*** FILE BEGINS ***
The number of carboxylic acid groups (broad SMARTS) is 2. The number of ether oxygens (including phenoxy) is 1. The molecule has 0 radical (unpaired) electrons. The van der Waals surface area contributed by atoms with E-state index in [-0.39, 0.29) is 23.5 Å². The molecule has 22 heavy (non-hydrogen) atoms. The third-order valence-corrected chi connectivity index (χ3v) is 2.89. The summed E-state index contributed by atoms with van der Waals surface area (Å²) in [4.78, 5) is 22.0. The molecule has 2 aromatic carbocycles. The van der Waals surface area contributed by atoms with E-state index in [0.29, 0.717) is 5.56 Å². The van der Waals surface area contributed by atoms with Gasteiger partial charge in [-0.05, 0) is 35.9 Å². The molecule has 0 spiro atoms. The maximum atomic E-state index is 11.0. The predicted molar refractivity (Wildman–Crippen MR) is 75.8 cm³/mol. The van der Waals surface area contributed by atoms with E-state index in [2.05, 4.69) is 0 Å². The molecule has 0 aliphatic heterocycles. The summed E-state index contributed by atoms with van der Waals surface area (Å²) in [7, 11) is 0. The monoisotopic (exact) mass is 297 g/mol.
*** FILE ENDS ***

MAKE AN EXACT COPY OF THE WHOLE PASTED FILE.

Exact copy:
The number of carboxylic acid groups (broad SMARTS) is 2. The number of ether oxygens (including phenoxy) is 1. The molecule has 0 radical (unpaired) electrons. The van der Waals surface area contributed by atoms with E-state index in [-0.39, 0.29) is 23.5 Å². The molecule has 22 heavy (non-hydrogen) atoms. The third-order valence-corrected chi connectivity index (χ3v) is 2.89. The summed E-state index contributed by atoms with van der Waals surface area (Å²) in [4.78, 5) is 22.0. The molecule has 2 aromatic carbocycles. The van der Waals surface area contributed by atoms with E-state index in [0.29, 0.717) is 5.56 Å². The van der Waals surface area contributed by atoms with Gasteiger partial charge in [-0.05, 0) is 35.9 Å². The molecule has 0 spiro atoms. The maximum atomic E-state index is 11.0. The predicted molar refractivity (Wildman–Crippen MR) is 75.8 cm³/mol. The van der Waals surface area contributed by atoms with E-state index in [2.05, 4.69) is 0 Å². The molecule has 0 aliphatic heterocycles. The summed E-state index contributed by atoms with van der Waals surface area (Å²) in [7, 11) is 0. The monoisotopic (exact) mass is 297 g/mol.